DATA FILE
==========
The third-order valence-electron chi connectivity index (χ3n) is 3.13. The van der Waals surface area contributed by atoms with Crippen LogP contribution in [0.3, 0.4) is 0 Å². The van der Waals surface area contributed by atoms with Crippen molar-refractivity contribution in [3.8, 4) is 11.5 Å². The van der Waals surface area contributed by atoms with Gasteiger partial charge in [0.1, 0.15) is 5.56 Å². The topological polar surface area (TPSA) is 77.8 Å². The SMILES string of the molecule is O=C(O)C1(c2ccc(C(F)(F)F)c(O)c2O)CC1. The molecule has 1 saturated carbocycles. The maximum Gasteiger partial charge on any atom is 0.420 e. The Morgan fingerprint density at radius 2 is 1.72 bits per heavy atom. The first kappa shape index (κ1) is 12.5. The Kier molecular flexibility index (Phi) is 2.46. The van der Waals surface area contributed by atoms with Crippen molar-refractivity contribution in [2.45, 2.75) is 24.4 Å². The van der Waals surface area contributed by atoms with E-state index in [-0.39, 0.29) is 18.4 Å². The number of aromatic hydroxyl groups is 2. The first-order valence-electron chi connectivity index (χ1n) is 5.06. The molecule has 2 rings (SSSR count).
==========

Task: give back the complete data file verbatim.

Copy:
The third-order valence-electron chi connectivity index (χ3n) is 3.13. The van der Waals surface area contributed by atoms with Crippen LogP contribution in [0.3, 0.4) is 0 Å². The van der Waals surface area contributed by atoms with Crippen molar-refractivity contribution in [3.8, 4) is 11.5 Å². The van der Waals surface area contributed by atoms with Gasteiger partial charge in [0.1, 0.15) is 5.56 Å². The topological polar surface area (TPSA) is 77.8 Å². The SMILES string of the molecule is O=C(O)C1(c2ccc(C(F)(F)F)c(O)c2O)CC1. The molecule has 1 saturated carbocycles. The maximum Gasteiger partial charge on any atom is 0.420 e. The Morgan fingerprint density at radius 2 is 1.72 bits per heavy atom. The first kappa shape index (κ1) is 12.5. The Kier molecular flexibility index (Phi) is 2.46. The van der Waals surface area contributed by atoms with Crippen molar-refractivity contribution in [2.45, 2.75) is 24.4 Å². The van der Waals surface area contributed by atoms with E-state index in [-0.39, 0.29) is 18.4 Å². The number of aromatic hydroxyl groups is 2. The first-order valence-electron chi connectivity index (χ1n) is 5.06. The molecule has 2 rings (SSSR count).